With all that is going on at the moment, it’s easy for schools and parents to be overwhelmed with the whole idea of online classes. 

To make the task of finding quality content easier, Makematic has curated what we consider to be the most useful places for you to go to help you; either take your classes online or for schools already there, to further enhance what they’re doing.

We’ve started by sharing what our partners at Participate, Adobe, Vidcode, Scholastic and Unity are doing, and followed it up with other sites we think are worthy of your time.

Participate – Survive Leaning At Home With Kids

The folks at Participate have created a free Learning at Home resource for both teachers and parents. In addition to the resources that are on the site, there is a thriving educator community which you’ll be able to join. 

Adobe – Distance Learning Resources

Whether your school routinely supports distance learning or is facing unexpected closures, Adobe has assembled resources and learning opportunities to help educators engage remote students through online learning. This resource offers so very much from courses, lesson ideas, article, blogs, webinars, events, professional learning courses and like Participate a thriving online educator community.


Vidcode is a creative coding platform for teens. The website has courses that teach computer science, object-orientated programming, web programming, design and JavaScript, most of which need very little parental support. To support schools through COVID-19 Vidcode are allowing schools to sign up and access the Vidcode full curriculum until May 2020 or until schools reopen. We created a series of curriculum-linked videos. You can check them out here.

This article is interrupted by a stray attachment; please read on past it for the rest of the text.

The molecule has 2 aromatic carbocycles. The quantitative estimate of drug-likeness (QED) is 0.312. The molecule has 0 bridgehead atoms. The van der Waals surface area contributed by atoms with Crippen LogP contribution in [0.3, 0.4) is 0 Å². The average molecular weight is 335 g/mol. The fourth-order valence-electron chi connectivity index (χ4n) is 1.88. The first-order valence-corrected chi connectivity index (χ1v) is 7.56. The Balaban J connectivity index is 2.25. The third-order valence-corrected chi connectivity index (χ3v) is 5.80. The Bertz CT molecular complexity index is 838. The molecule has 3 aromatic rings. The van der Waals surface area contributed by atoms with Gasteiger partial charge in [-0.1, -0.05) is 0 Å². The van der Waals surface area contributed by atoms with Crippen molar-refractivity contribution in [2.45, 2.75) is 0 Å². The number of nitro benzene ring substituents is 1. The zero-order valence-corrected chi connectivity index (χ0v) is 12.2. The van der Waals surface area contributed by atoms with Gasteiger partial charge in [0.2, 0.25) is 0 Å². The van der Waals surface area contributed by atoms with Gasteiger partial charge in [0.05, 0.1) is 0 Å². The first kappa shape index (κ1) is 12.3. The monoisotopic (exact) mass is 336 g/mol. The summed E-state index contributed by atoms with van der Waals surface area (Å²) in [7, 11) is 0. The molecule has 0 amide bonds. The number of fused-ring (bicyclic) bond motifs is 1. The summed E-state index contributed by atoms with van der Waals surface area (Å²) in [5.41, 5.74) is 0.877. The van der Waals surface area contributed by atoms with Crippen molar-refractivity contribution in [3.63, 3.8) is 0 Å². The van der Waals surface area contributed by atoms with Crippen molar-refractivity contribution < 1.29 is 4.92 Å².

Scholastic has created a website with resources to keep kids reading, thinking and growing whilst they are at home. There projects from pre-K to secondary that are built around either stories or videos. Young people will be able to do these projects on their own, with their families or with teachers.

Unity Teach and Student

Unity Teach

Tonnes of resources for educators to show you how to use Unity to create interactive products and experiences in 2D, 3D, AR and VR.

Unity Student

Free to 13 + in the United States and 16+ in the UK and the  European Union, can access the real-time 3D development platform and workflows used to create immersive experiences across industries. Young people will be able to independently build the skills they’ll need for a career in AR/VR, games and more.

Learning Keeps Going and Home Learning UK

Learning Keeps Going has been created to help keep the education community going. They are a coalition of education organisations who have curated strategies, tips and best practices for teaching online. The organisations include: EdSurgeConsortium for School Networking (CoSN)Education WeekDigital PromiseState Educational Technology Directors Association (SETDA)Council of Chief State School Officers and ISTE.